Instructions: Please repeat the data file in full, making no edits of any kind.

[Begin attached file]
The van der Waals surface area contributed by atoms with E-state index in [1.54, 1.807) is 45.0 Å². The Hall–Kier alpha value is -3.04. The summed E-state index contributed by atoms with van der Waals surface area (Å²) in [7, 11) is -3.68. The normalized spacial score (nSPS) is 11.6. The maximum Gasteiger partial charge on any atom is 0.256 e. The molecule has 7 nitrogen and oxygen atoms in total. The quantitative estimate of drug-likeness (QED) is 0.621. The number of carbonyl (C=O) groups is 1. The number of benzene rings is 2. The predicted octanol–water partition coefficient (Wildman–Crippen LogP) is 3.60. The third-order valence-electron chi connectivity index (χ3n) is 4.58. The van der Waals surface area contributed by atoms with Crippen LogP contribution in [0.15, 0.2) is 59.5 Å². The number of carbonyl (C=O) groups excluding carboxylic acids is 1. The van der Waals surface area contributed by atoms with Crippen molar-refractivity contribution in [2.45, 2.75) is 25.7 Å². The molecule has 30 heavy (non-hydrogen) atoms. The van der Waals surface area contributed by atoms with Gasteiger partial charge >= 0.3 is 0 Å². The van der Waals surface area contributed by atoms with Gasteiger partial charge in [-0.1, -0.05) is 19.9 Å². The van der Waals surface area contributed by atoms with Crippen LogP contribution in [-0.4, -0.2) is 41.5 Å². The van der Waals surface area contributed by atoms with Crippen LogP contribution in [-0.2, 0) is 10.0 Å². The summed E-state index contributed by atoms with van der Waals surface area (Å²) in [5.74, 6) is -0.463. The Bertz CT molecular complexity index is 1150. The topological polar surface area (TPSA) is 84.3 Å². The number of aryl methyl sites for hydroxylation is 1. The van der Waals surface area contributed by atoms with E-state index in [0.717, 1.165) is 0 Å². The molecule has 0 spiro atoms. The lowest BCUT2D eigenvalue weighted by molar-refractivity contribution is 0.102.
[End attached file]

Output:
The van der Waals surface area contributed by atoms with E-state index in [1.54, 1.807) is 45.0 Å². The Hall–Kier alpha value is -3.04. The summed E-state index contributed by atoms with van der Waals surface area (Å²) in [7, 11) is -3.68. The normalized spacial score (nSPS) is 11.6. The maximum Gasteiger partial charge on any atom is 0.256 e. The molecule has 7 nitrogen and oxygen atoms in total. The quantitative estimate of drug-likeness (QED) is 0.621. The number of carbonyl (C=O) groups is 1. The number of benzene rings is 2. The predicted octanol–water partition coefficient (Wildman–Crippen LogP) is 3.60. The third-order valence-electron chi connectivity index (χ3n) is 4.58. The van der Waals surface area contributed by atoms with Crippen LogP contribution in [0.15, 0.2) is 59.5 Å². The number of carbonyl (C=O) groups excluding carboxylic acids is 1. The van der Waals surface area contributed by atoms with Crippen molar-refractivity contribution in [2.45, 2.75) is 25.7 Å². The molecule has 30 heavy (non-hydrogen) atoms. The van der Waals surface area contributed by atoms with Gasteiger partial charge >= 0.3 is 0 Å². The van der Waals surface area contributed by atoms with Gasteiger partial charge in [-0.1, -0.05) is 19.9 Å². The van der Waals surface area contributed by atoms with Crippen LogP contribution in [-0.4, -0.2) is 41.5 Å². The van der Waals surface area contributed by atoms with Crippen LogP contribution in [-0.2, 0) is 10.0 Å². The summed E-state index contributed by atoms with van der Waals surface area (Å²) in [5.74, 6) is -0.463. The Bertz CT molecular complexity index is 1150. The topological polar surface area (TPSA) is 84.3 Å². The number of aryl methyl sites for hydroxylation is 1. The van der Waals surface area contributed by atoms with E-state index in [0.717, 1.165) is 0 Å². The molecule has 0 spiro atoms. The lowest BCUT2D eigenvalue weighted by molar-refractivity contribution is 0.102.